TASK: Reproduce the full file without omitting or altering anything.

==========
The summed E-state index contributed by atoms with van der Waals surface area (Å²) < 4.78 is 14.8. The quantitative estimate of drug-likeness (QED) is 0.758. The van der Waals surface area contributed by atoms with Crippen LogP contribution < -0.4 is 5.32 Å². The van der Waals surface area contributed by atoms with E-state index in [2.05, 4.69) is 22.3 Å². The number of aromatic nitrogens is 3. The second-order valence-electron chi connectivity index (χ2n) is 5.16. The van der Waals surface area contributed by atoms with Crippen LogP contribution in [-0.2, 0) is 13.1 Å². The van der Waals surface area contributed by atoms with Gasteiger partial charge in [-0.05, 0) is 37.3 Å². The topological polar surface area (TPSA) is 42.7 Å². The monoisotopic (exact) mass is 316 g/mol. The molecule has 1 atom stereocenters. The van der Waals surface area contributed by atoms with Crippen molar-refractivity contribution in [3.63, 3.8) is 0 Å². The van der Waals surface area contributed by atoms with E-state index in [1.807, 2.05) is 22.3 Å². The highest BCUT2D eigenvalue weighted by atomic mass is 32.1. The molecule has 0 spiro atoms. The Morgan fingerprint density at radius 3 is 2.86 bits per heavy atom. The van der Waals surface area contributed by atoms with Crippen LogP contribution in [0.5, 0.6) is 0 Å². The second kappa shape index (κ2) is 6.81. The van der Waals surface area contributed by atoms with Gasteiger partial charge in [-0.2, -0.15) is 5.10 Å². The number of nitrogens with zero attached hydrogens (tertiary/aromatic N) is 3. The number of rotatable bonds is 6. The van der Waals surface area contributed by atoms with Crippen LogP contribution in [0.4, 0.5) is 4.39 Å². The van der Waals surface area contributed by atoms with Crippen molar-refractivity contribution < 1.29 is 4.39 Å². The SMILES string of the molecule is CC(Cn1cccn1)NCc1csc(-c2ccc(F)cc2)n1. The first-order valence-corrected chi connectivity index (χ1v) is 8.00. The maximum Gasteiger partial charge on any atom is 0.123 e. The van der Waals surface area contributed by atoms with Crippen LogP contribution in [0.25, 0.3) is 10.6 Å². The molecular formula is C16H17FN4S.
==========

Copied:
The summed E-state index contributed by atoms with van der Waals surface area (Å²) < 4.78 is 14.8. The quantitative estimate of drug-likeness (QED) is 0.758. The van der Waals surface area contributed by atoms with Crippen LogP contribution < -0.4 is 5.32 Å². The van der Waals surface area contributed by atoms with E-state index in [2.05, 4.69) is 22.3 Å². The number of aromatic nitrogens is 3. The second-order valence-electron chi connectivity index (χ2n) is 5.16. The van der Waals surface area contributed by atoms with Crippen LogP contribution in [-0.2, 0) is 13.1 Å². The van der Waals surface area contributed by atoms with Gasteiger partial charge in [-0.05, 0) is 37.3 Å². The topological polar surface area (TPSA) is 42.7 Å². The monoisotopic (exact) mass is 316 g/mol. The molecule has 1 atom stereocenters. The van der Waals surface area contributed by atoms with Crippen molar-refractivity contribution in [3.63, 3.8) is 0 Å². The van der Waals surface area contributed by atoms with E-state index in [1.807, 2.05) is 22.3 Å². The highest BCUT2D eigenvalue weighted by atomic mass is 32.1. The molecule has 0 spiro atoms. The Morgan fingerprint density at radius 3 is 2.86 bits per heavy atom. The van der Waals surface area contributed by atoms with Crippen LogP contribution in [0.5, 0.6) is 0 Å². The second kappa shape index (κ2) is 6.81. The van der Waals surface area contributed by atoms with Gasteiger partial charge in [-0.2, -0.15) is 5.10 Å². The number of nitrogens with zero attached hydrogens (tertiary/aromatic N) is 3. The number of rotatable bonds is 6. The van der Waals surface area contributed by atoms with Crippen LogP contribution in [0.4, 0.5) is 4.39 Å². The van der Waals surface area contributed by atoms with Crippen molar-refractivity contribution < 1.29 is 4.39 Å². The SMILES string of the molecule is CC(Cn1cccn1)NCc1csc(-c2ccc(F)cc2)n1. The first-order valence-corrected chi connectivity index (χ1v) is 8.00. The maximum Gasteiger partial charge on any atom is 0.123 e. The van der Waals surface area contributed by atoms with Crippen LogP contribution in [0.25, 0.3) is 10.6 Å². The molecular formula is C16H17FN4S.